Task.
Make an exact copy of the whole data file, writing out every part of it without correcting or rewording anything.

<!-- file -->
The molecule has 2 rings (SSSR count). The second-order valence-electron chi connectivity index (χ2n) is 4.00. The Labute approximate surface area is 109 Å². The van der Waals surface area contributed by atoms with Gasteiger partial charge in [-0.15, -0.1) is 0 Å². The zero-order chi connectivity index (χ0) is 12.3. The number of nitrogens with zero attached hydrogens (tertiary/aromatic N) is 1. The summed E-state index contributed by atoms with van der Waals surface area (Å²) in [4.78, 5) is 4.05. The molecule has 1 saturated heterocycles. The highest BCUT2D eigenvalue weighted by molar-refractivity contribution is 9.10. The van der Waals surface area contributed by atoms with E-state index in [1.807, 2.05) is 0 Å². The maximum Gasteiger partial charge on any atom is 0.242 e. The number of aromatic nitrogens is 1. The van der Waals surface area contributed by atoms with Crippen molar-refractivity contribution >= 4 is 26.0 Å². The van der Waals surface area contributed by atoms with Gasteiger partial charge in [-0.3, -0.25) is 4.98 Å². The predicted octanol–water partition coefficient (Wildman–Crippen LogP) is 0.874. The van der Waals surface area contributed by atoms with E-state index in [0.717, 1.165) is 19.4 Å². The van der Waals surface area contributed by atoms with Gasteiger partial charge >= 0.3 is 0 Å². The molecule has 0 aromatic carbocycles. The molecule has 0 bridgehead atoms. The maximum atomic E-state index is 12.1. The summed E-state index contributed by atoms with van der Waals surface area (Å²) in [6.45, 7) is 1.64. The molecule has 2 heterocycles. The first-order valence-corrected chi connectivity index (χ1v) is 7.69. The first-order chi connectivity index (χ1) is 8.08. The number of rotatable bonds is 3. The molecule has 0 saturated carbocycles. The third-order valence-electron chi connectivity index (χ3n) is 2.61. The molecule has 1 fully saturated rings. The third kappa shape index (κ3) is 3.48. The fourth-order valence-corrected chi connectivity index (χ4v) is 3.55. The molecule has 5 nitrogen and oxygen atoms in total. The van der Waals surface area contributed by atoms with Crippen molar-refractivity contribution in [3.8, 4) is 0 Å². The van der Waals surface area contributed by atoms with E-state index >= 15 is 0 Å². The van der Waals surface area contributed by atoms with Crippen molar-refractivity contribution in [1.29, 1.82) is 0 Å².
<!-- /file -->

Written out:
The molecule has 2 rings (SSSR count). The second-order valence-electron chi connectivity index (χ2n) is 4.00. The Labute approximate surface area is 109 Å². The van der Waals surface area contributed by atoms with Gasteiger partial charge in [-0.15, -0.1) is 0 Å². The zero-order chi connectivity index (χ0) is 12.3. The number of nitrogens with zero attached hydrogens (tertiary/aromatic N) is 1. The summed E-state index contributed by atoms with van der Waals surface area (Å²) in [4.78, 5) is 4.05. The molecule has 1 saturated heterocycles. The highest BCUT2D eigenvalue weighted by molar-refractivity contribution is 9.10. The van der Waals surface area contributed by atoms with E-state index in [1.807, 2.05) is 0 Å². The maximum Gasteiger partial charge on any atom is 0.242 e. The number of aromatic nitrogens is 1. The van der Waals surface area contributed by atoms with Crippen molar-refractivity contribution >= 4 is 26.0 Å². The van der Waals surface area contributed by atoms with Gasteiger partial charge in [-0.3, -0.25) is 4.98 Å². The predicted octanol–water partition coefficient (Wildman–Crippen LogP) is 0.874. The van der Waals surface area contributed by atoms with E-state index in [0.717, 1.165) is 19.4 Å². The van der Waals surface area contributed by atoms with Gasteiger partial charge >= 0.3 is 0 Å². The molecule has 0 aromatic carbocycles. The molecule has 0 bridgehead atoms. The maximum atomic E-state index is 12.1. The summed E-state index contributed by atoms with van der Waals surface area (Å²) in [6.45, 7) is 1.64. The molecule has 2 heterocycles. The first-order valence-corrected chi connectivity index (χ1v) is 7.69. The first-order chi connectivity index (χ1) is 8.08. The number of rotatable bonds is 3. The molecule has 0 saturated carbocycles. The third-order valence-electron chi connectivity index (χ3n) is 2.61. The molecule has 1 fully saturated rings. The third kappa shape index (κ3) is 3.48. The fourth-order valence-corrected chi connectivity index (χ4v) is 3.55. The molecule has 5 nitrogen and oxygen atoms in total. The van der Waals surface area contributed by atoms with Crippen molar-refractivity contribution in [3.8, 4) is 0 Å². The van der Waals surface area contributed by atoms with E-state index >= 15 is 0 Å². The van der Waals surface area contributed by atoms with Crippen molar-refractivity contribution in [1.29, 1.82) is 0 Å².